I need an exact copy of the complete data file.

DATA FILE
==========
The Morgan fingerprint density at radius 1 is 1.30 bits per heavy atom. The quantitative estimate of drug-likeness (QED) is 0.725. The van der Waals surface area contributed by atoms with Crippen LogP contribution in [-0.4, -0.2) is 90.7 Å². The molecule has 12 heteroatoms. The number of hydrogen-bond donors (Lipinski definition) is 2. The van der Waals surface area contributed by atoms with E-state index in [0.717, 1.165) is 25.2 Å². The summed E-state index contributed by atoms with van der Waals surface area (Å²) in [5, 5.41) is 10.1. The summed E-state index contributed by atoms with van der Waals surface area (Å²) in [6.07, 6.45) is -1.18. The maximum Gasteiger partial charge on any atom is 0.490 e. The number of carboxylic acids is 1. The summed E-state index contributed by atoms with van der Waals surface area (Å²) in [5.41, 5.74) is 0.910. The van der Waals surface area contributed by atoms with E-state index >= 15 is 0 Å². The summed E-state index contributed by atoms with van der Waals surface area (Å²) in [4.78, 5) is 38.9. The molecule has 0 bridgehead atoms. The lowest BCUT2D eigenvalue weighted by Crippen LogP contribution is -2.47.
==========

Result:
The Morgan fingerprint density at radius 1 is 1.30 bits per heavy atom. The quantitative estimate of drug-likeness (QED) is 0.725. The van der Waals surface area contributed by atoms with Crippen LogP contribution in [-0.4, -0.2) is 90.7 Å². The molecule has 12 heteroatoms. The number of hydrogen-bond donors (Lipinski definition) is 2. The van der Waals surface area contributed by atoms with E-state index in [0.717, 1.165) is 25.2 Å². The summed E-state index contributed by atoms with van der Waals surface area (Å²) in [5, 5.41) is 10.1. The summed E-state index contributed by atoms with van der Waals surface area (Å²) in [6.07, 6.45) is -1.18. The maximum Gasteiger partial charge on any atom is 0.490 e. The number of carboxylic acids is 1. The summed E-state index contributed by atoms with van der Waals surface area (Å²) in [5.41, 5.74) is 0.910. The van der Waals surface area contributed by atoms with E-state index >= 15 is 0 Å². The summed E-state index contributed by atoms with van der Waals surface area (Å²) in [4.78, 5) is 38.9. The molecule has 0 bridgehead atoms. The lowest BCUT2D eigenvalue weighted by Crippen LogP contribution is -2.47.